On Tuesdays, MinnPost provides weekly updates that cover COVID-19 developments in Minnesota from the previous Wednesday to present.
This week in COVID-19 news
The U.S. marked a pair of grim pandemic milestones this week: About as many Americans have died from COVID-19 as were killed in the 1918 flu pandemic, and now one in 500 Americans has died of COVID-19.
At the same time, Pfizer said its vaccine is effective for young children between 5 and 11 years old. Kids are less at risk for severe cases of COVID-19 than older adults, but there is still some risk. The New York Times reports the delta variant has caused more children to be hospitalized and need intensive care in the last few weeks than at any other point in the pandemic. Children can also pass the disease along to people who may be more vulnerable.
A federal vaccine advisory group recommended booster shots for people age 65 and older, or people at higher risk of a severe case of COVID-19, but not for others. Johnson & Johnson also says a second shot two months after the first dose increases protection to 94 percent against COVID-19.
A poll of 800 registered Minnesota voters conducted by Mason-Dixon Polling & Strategy for MPR News, Kare 11, the Star Tribune and FRONTLINE found a plurality believe coronavirus health restrictions have been “about right” while only 30 percent said they have gone “too far.”
A Ramsey County District Judge blocked a request from some Minnesota parents to force Gov. Tim Walz into implementing a mask mandate in K-12 schools.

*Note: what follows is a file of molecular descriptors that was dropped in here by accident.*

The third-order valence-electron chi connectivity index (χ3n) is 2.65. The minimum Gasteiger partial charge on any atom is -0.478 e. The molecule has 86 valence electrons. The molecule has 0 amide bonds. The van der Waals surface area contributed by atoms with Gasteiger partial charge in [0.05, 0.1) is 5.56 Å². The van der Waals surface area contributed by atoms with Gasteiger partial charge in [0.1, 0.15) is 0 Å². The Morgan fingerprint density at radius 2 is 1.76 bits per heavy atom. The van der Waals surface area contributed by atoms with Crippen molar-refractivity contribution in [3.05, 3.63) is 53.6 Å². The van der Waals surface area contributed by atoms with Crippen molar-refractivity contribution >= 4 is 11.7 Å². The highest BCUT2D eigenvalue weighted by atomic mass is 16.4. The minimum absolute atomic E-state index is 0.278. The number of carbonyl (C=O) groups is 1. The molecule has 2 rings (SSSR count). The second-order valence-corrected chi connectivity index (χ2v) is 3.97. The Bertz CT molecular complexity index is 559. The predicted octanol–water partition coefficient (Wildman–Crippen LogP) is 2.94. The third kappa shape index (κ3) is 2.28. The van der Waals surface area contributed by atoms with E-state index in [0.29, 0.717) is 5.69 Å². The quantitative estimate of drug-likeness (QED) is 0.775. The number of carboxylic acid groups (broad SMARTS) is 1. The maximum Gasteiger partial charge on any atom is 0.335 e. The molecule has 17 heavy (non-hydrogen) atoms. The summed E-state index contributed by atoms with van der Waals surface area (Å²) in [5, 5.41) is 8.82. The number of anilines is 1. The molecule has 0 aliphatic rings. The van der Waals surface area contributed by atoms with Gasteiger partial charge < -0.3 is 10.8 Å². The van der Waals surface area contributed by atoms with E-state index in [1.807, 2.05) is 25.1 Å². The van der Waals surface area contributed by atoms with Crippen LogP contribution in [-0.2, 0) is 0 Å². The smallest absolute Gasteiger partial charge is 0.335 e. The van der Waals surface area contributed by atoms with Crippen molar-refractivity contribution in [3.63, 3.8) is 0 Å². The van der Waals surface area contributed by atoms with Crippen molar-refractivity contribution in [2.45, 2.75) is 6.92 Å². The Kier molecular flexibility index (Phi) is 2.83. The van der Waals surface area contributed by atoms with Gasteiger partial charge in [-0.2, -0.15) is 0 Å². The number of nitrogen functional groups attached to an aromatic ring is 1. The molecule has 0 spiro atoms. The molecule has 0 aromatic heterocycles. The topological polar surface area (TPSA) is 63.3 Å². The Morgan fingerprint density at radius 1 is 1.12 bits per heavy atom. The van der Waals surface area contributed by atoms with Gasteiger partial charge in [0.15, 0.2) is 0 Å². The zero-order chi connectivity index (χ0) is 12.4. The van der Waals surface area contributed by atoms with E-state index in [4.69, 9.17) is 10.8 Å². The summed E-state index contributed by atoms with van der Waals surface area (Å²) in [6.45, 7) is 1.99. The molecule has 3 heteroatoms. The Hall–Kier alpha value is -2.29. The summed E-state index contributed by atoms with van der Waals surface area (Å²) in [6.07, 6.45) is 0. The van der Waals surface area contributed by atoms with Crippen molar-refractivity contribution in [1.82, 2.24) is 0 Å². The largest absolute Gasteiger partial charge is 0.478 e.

Walz said Tuesday the state plans to expand hours and capacity at its Mall of America vaccination site in an effort to make it easier for families to vaccinate 12 to 17 year olds. Its hours will be 1 p.m. to 8 p.m. on Wednesday through Friday and Saturday from 9 a.m. to 4 p.m.
Data from the Minnesota Department of Health show the state added 16,617 new COVID-19 cases in the seven days between Sept. 15 and Tuesday, for an average of 2,373 new cases per day. That’s up from a 2,326 new case daily average the week prior. At the height of the pandemic in late November of 2020, Minnesota averaged more than 7,000 new cases per day.
The most recent seven-day case positivity average — or the average share of positive cases out of total COVID-19 tests — is 6.8 percent, down from 7.1 percent the week prior. You can find the seven-day case positivity average here.
As of Aug. 22, the state has reported 23,330 COVID-19 cases among fully vaccinated Minnesotans. That represents 0.749 percent of more than 3.11 million people who had been fully vaccinated in late August. Of the 23,330 people with known breakthrough cases, 1,268 were hospitalized and 118 died.
People who are fully vaccinated against COVID-19 are substantially less likely to catch COVID-19, be hospitalized from it or die.
Deaths and hospitalizations
Minnesota added 96 new COVID-19 deaths in the last week, up from 59 the week prior. (Deaths did not necessarily occur in the week in which they were reported because deaths are not always reported and confirmed immediately.)
COVID-19 hospitalizations continue to rise in Minnesota. As of Tuesday, 222 people are in intensive care with COVID-19, while 569 are hospitalized and not in intensive care. Last Tuesday, 208 were in intensive care and 540 were hospitalized and not in intensive care.
The latest data from the state says 1,144 ICU beds are in use and that standard capacity is 1,206 ICU beds. More information on Minnesota’s current hospitalizations here.
The most recent data show 60.7 percent of Minnesotans, (3.379 million people), had received at least one dose of a COVID-19 vaccine, while 57.6 percent of Minnesotans (3.20 million people) had completed the vaccine series. A week ago, 60.4 percent of Minnesotans had received at least one dose and 57.1 had completed the vaccine series. More data on the state’s vaccination efforts can be found here.
This week on MinnPost
- MinnPost’s COVID-19 dashboard
What we’re reading
- Immunity is redefining COVID-19, says the Atlantic.
- ‘An iron curtain’: Australia’s covid rules are stranding people at state borders, reports the Washington Post.